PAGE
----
The woman wore a nurse’s uniform when she walked into the maternity ward.
She left the hospital driving away in a red car with a sign that said “Baby on Board.”
Police say there was a baby inside the Toyota Yaris the 21-year-old was driving Monday evening as she left the hospital in Trois-Rivieres, Quebec.
But the little girl wasn’t hers.
At the hospital, baby Victoria’s parents were frantic.
Their child was only 16 hours old when she was abducted, mother Mélissa McMahon said in a Facebook post describing the ordeal.
“The worst case scenarios played out over and over in our heads,” she wrote. “Unfortunately, the endings are not often happy, above all in this type of case.”
But just a few hours after the baby went missing, authorities returned her to her parents.
Thanks to “four marvelous people,” McMahon wrote, and “thanks to Facebook.”
“It is the only reason that explains why Victoria is in my arms at this time,” she said.
Amber Alert goes viral
Publicity about Victoria’s disappearance started with an Amber Alert sent out by Quebec police.
In social media posts, messages from police described the vehicle and the woman driving it. The newborn, police said, was wrapped in a blue blanket.
It wasn’t long before the alert and a photo went viral.
A group of four friends spotted it on Facebook when it they were hanging out on Monday night, Canadian media reported.
“We said, ‘Why don’t we go look for the car? It couldn’t have gotten that far,'” Charlène Plante told Canadian public broadcaster CBC.
When police released a photo of a woman wearing scrubs in the hospital, Plante said she immediately recognized her former neighbor.
The friends drove to the woman’s apartment, saw the car parked outside and the lights on inside.
Then, they called police. Officers were there within minutes, Plante said, kicking down the apartment door.
“After the baby was in the hands of the police, it was the best moment in my life,” Melizanne Bergeron told Canada’s CTV network. “We were crying.”
On Facebook, she posted a video showing her tearful friends as a police officer appeared in the apartment building’s stairwell, the baby safe in his arms.
Woman in custody
Quebec police spokeswoman Christine Coulombe wouldn’t confirm details about how the baby was found, but she said police received tips from the public after publicizing the case on social media.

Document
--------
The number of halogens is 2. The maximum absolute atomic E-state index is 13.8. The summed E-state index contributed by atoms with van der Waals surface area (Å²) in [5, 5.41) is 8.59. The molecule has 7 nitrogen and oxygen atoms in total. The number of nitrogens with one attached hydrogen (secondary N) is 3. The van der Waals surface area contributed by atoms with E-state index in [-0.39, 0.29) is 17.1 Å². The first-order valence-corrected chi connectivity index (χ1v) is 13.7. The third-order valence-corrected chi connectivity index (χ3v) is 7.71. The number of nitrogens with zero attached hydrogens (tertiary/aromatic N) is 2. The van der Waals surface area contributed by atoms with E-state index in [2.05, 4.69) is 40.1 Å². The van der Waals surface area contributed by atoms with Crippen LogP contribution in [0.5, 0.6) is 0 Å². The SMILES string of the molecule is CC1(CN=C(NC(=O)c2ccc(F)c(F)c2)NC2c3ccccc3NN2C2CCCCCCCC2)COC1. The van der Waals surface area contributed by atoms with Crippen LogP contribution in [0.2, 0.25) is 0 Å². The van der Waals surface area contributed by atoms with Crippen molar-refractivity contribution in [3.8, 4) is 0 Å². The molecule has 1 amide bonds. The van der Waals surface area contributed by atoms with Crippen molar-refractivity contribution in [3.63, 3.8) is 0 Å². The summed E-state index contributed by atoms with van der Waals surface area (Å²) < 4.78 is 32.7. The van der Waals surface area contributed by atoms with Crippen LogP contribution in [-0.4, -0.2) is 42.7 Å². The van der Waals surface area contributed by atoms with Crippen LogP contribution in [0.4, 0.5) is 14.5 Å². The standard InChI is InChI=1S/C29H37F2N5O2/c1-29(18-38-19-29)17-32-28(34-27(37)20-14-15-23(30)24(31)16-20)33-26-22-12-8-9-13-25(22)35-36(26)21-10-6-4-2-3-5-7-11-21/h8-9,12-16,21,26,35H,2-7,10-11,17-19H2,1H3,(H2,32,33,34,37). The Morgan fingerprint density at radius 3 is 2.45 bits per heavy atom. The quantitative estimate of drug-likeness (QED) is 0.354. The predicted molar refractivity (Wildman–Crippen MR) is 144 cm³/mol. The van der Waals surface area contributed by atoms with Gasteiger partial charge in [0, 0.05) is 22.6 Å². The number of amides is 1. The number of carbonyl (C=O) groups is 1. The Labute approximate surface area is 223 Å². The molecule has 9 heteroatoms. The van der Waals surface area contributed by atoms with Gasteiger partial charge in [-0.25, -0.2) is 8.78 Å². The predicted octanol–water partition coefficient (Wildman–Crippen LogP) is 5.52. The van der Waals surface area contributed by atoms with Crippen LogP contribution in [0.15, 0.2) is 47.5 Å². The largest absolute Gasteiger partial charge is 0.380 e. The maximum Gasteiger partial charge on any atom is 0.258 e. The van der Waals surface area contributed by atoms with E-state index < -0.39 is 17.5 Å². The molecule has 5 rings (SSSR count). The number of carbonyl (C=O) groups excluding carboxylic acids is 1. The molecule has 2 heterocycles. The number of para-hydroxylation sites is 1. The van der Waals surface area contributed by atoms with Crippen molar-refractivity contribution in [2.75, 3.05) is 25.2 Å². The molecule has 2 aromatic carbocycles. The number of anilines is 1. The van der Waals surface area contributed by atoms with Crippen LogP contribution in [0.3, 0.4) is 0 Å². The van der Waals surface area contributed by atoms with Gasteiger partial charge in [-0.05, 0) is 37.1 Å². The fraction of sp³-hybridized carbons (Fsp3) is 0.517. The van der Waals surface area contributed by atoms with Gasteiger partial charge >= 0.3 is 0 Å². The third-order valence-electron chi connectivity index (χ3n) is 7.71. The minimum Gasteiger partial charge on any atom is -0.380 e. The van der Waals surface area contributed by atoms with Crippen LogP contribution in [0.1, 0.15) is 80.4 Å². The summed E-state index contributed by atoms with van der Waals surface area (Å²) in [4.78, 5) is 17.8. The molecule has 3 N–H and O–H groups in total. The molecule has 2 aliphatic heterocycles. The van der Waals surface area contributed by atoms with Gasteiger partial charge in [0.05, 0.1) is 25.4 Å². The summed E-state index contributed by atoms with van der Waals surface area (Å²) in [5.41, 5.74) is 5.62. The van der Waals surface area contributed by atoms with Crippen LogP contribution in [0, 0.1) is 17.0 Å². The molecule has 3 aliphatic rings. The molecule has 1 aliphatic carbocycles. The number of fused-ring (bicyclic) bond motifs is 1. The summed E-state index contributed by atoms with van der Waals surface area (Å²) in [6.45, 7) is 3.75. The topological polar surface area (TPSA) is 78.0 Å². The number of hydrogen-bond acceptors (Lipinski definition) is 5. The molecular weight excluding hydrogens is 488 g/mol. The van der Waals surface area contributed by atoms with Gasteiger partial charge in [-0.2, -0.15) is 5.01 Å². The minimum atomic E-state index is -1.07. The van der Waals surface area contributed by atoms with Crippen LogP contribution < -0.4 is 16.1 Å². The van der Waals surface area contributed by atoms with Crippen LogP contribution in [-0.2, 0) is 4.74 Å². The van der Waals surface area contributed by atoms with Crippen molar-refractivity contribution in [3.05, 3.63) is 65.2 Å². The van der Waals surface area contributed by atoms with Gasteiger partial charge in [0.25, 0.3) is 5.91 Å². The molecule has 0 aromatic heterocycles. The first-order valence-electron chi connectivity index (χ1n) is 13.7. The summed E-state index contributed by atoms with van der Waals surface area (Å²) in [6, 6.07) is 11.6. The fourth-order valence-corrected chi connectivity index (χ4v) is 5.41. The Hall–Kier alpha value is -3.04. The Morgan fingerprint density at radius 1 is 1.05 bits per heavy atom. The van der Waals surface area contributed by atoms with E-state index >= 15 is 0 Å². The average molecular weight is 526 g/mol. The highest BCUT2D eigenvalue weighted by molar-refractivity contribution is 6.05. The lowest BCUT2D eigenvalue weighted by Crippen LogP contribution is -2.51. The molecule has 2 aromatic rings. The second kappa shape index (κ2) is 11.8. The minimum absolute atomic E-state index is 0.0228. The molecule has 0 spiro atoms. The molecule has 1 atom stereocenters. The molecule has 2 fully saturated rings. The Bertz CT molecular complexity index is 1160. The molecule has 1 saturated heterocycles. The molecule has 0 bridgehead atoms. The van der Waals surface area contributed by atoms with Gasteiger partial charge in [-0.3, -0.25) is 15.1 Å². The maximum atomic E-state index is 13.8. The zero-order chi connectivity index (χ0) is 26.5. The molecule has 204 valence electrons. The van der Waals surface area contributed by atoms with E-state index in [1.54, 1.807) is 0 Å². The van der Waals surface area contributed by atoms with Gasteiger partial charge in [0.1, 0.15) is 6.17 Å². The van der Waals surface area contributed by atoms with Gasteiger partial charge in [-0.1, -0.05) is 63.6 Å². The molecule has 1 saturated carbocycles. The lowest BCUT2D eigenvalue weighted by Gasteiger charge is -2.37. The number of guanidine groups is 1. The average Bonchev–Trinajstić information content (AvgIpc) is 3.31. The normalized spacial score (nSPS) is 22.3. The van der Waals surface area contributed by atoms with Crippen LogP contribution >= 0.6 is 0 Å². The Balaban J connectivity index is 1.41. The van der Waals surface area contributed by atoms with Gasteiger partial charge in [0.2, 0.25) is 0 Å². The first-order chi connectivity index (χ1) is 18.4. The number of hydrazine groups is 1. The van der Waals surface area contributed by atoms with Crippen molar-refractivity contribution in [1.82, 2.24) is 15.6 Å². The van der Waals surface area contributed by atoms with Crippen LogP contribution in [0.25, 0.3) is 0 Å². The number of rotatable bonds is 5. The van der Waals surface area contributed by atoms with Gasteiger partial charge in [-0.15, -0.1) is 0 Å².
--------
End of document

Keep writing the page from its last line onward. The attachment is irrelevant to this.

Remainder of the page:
The woman was hospitalized for evaluation and was on 24-hour police watch, but she had not met yet with investigators Tuesday, Coulombe said.
In a statement, the hospital from where the baby was taken thanked police investigators and said a team of risk assessment experts would be analyzing the circumstances surrounding the incident and making recommendations about whether any changes are needed. Details from the police investigation will also be part of that analysis, the hospital said.
“At this time, it is difficult to discuss in more detail the situation without revealing specific elements that could harm the investigation and court proceedings,” said the Center for Health and Social Services of Trois-Rivières said in a statement. “The establishment will therefore be reserved in public statements in the coming days.”
As authorities continue investigating, the baby’s mother says she has no doubt about how Victoria ended up in her arms again.
Alert hospital staff realized quickly that the baby had been taken, she said. Fellow patients at the hospital provided details about the woman and her vehicle. Security guards tracked down a photo of the woman with help from police. And investigators sent out the Amber Alert and image very quickly.
“The photo saved our daughter! In less than an hour, the photo was everywhere…You were more than thousands of people who shared the photo of this woman on social media. … Know that it was this that saved her, our little Victoria. Every click, every share made the difference,” McMahon wrote in a message thanking people for their support.
But along with her thank-you message, she also sent a word of caution to other mothers, saying that her experience with the woman dressed as a nurse should be a warning.
“Never allow yourself to be influenced by a uniform….I know that it can seem trivial, but if I had been more skeptical, all of this could have been avoided….Verify the badge of the nurse…ask questions…it is your child, don’t let them out of your sight,” she wrote. “I would not like anyone else to live this.”
She did not describe further details about any interaction with the woman.
As for her baby, McMahon said “little Victoria wears her name well for this victory.”
“To give life to our child is an incredible moment,” she wrote, “but finding our child safe and sound is an indescribable feeling.”
Her post had been shared more than 18,000 times on Facebook by Tuesday night.